British surveillance body seeks fresh talent despite on-going charges of malpractice.
GCHQ, the British government’s surveillance body, has backed a cyber battle contest to find recruits from the amateur hacking community.
The fifth Cyber Security Challenge (CSC) will see candidates battling with the fictitious organisation Flag Day Associates, the first time recurring characters have been introduced into the series.
Adam Kramer, of the National Crime Agency, who developed the challenge, said: "Whether it’s the creation and spread of malicious software, or attempting to steal banking details, those charged with investigating cyber crime need to have the technical ability, knowledge and understanding to defend the UK and its citizens from cyber related attacks."
Flag Day was revealed in a Youtube video at the end of a previous class run by CSC, in a parody of terrorism clips released during crime waves.
The announcement appears at a time of widespread criticism of the controversial organisation, recently subject to a legal complaint from Privacy International.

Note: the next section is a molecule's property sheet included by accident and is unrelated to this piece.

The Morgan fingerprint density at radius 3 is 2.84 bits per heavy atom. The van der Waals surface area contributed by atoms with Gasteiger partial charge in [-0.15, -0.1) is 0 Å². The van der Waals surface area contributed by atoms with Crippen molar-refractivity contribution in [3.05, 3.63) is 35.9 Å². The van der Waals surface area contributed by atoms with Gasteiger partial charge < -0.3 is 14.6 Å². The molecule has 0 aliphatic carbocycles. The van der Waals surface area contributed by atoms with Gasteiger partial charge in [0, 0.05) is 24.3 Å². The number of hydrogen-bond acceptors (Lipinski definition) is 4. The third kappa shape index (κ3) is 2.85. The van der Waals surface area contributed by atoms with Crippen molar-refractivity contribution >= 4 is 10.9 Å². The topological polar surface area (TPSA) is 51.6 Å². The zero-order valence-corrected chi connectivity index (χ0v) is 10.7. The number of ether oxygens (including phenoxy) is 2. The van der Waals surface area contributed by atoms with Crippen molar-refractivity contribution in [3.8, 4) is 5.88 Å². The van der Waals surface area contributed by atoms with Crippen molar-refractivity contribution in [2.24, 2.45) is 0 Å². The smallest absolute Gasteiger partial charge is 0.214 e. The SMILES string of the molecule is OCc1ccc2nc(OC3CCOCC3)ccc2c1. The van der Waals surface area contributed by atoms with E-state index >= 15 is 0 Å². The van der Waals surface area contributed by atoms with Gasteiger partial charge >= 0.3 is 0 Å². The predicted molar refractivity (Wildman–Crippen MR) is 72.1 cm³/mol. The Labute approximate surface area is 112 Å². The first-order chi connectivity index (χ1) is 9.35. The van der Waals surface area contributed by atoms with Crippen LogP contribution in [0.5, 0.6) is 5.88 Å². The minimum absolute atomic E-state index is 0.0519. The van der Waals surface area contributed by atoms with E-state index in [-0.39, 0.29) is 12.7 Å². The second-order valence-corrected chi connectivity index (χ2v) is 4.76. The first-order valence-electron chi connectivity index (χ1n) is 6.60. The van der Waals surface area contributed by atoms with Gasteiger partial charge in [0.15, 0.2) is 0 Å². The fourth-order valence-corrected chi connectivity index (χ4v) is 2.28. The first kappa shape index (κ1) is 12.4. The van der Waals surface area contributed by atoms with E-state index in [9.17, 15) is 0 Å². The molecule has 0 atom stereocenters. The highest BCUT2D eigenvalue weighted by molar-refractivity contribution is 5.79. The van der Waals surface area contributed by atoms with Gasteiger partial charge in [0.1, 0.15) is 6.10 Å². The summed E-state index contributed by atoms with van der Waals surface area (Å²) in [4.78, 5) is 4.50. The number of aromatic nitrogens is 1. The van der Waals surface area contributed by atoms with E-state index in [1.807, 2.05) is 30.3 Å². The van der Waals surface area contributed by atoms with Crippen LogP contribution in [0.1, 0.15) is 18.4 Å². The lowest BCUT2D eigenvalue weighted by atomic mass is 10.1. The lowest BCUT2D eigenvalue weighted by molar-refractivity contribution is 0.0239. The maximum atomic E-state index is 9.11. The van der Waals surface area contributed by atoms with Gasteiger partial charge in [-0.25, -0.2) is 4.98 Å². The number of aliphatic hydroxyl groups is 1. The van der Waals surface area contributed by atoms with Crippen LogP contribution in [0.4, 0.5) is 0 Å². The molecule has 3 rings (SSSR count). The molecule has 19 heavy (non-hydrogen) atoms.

"Arbitrary powers such as these are the purview of dictatorships not democracies," Eric King, deputy director of Privacy International, said, in an interview with the BBC.
"Unrestrained, unregulated government spying of this kind is the antithesis of the rule of law and government must be held accountable for their actions."
In an interview with Al Jazeera, the journalist Glenn Greenwald recently confirmed that there many more revelations about the NSA/GCHQ spying programme still to be revealed.
Greenwald, who broke the Edward Snowden stories for the Guardian, has just released a book detailing the investigation, called No Place to Hide.
A spokesman from the NCA said they did not believe public outrage at the extent of government snooping would deter people from entering the competition.